In 1986, the first feature length film by director Spike Lee ushered in a new wave of independent cinema as well as changed the view of African Americans on the big screen in the film She’s Gotta Have It.
Starring Tracy Camilla Johns as Nola Darling, this woman is independent and wants to have a life that is usually slotted only for men – being in charge of her life and having three boyfriends.
But the boys aren’t liking this – polite Jamie (Tommy Redmond Hicks), self-obsessed Greer (John Canada Terrell) and immature Mars (Spike Lee) all want Nola Darling for themselves.
Each man provides something in her life and she enjoys having the variety and the differences. All three are invited for Thanksgiving dinner, which each of them use as an opportunity to prove to Nola why they should be the only man in her life.
Cherishing her freedom and wanting to have the power to be an individual, Nola’s character was uniquely different from the way African Americans had been portrayed on the screen – she wasn’t poor or a whore or a drug addict – nor were her suitors.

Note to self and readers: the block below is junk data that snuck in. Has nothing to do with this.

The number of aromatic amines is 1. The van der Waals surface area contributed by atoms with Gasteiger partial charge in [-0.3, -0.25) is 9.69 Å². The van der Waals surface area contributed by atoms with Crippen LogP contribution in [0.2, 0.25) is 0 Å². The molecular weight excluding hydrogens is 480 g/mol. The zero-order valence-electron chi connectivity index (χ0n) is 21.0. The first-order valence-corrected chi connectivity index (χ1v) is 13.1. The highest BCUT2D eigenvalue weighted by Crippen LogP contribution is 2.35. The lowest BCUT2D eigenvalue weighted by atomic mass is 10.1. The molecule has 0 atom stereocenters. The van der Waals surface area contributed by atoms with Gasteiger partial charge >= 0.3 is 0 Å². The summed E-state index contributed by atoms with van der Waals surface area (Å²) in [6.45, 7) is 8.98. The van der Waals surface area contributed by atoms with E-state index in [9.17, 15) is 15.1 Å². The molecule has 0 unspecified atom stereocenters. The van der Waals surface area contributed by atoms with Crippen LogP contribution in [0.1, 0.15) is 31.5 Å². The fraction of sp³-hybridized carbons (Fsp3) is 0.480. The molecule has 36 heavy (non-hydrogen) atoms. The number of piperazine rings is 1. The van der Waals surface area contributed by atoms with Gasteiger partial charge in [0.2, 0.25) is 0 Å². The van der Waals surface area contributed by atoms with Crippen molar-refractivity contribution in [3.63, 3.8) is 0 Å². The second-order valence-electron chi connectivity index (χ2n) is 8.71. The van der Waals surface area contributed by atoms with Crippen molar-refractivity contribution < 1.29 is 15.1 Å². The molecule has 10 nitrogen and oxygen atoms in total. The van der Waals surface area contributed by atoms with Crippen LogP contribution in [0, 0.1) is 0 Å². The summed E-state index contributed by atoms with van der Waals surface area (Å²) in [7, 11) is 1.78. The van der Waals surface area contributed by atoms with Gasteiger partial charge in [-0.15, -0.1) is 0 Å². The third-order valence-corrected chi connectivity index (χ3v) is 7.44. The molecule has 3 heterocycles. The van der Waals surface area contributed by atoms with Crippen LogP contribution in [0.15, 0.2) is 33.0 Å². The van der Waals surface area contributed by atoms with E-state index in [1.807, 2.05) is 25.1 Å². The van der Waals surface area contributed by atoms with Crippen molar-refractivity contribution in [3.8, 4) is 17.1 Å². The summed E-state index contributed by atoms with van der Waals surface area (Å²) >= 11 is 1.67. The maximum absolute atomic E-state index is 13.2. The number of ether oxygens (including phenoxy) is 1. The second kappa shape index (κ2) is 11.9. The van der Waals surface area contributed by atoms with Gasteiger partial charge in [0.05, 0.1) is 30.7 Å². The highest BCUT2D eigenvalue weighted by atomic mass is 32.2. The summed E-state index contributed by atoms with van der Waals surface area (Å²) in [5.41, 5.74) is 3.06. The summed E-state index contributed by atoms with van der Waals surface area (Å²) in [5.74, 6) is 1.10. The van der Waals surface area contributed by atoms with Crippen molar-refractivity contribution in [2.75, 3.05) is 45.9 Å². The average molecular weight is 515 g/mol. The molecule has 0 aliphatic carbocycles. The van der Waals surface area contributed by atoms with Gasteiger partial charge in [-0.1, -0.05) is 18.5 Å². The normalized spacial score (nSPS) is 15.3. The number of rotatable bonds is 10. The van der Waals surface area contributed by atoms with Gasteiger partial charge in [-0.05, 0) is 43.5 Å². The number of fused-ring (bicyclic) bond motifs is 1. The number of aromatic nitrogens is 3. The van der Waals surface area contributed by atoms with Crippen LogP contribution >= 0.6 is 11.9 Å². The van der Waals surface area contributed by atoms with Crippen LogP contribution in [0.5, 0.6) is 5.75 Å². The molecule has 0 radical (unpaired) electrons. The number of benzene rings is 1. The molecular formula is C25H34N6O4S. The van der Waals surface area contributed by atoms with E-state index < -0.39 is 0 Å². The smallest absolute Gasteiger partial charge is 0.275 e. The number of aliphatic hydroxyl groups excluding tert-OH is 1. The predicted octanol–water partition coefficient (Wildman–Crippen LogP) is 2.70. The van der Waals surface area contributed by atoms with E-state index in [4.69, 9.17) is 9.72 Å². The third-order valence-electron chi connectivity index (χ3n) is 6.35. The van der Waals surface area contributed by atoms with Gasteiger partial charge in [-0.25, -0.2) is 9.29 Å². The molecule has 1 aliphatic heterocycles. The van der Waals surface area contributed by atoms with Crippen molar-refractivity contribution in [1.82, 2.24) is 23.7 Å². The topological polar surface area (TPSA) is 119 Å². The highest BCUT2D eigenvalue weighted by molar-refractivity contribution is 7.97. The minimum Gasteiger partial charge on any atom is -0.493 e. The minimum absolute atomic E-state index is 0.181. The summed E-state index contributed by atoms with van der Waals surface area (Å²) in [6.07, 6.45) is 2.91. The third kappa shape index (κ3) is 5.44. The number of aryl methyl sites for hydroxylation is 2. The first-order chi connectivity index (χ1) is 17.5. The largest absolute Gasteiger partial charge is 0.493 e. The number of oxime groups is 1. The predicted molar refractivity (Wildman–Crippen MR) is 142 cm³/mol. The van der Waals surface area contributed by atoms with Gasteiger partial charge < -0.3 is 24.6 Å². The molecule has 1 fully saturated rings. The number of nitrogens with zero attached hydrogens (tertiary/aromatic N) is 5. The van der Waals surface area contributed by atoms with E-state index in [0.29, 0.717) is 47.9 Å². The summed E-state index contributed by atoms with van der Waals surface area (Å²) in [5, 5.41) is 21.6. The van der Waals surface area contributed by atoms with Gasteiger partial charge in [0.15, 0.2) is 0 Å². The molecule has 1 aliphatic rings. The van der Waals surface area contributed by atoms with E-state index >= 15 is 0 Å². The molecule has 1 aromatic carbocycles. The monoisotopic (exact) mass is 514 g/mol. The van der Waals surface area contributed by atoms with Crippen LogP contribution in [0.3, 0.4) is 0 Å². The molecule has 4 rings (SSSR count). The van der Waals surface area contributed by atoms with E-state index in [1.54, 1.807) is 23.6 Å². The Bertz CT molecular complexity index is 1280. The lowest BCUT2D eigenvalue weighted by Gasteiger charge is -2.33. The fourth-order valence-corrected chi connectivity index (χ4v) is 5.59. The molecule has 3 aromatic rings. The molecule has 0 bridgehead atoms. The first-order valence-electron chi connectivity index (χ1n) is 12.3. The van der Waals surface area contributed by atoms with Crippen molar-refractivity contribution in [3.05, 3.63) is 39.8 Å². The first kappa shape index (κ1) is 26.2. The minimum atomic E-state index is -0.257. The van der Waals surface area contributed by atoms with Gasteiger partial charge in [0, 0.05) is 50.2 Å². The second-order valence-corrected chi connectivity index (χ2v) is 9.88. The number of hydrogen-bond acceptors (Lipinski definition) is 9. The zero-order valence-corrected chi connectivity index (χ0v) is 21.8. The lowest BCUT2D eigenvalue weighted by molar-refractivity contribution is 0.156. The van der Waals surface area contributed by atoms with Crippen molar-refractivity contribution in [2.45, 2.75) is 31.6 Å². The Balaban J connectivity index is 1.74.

Made for less than $200,000 and shot in 12 days in summer 1985 in Brooklyn, the film released in August 1986 and quickly became the topic of discussion by critics coast to coast.
Lee’s commentary on African Americans, women and relationships came under fire by many who felt that it was exploitative and wasn’t a real concern, but viewers loved this film.
She’s Gotta Have It pushed Spike Lee into the spotlight – with a box office of $7.1 million, his film career was happily launched.
And for those of us who liked or didn’t like the film, it encouraged a new indie film scene that definitely made the difference.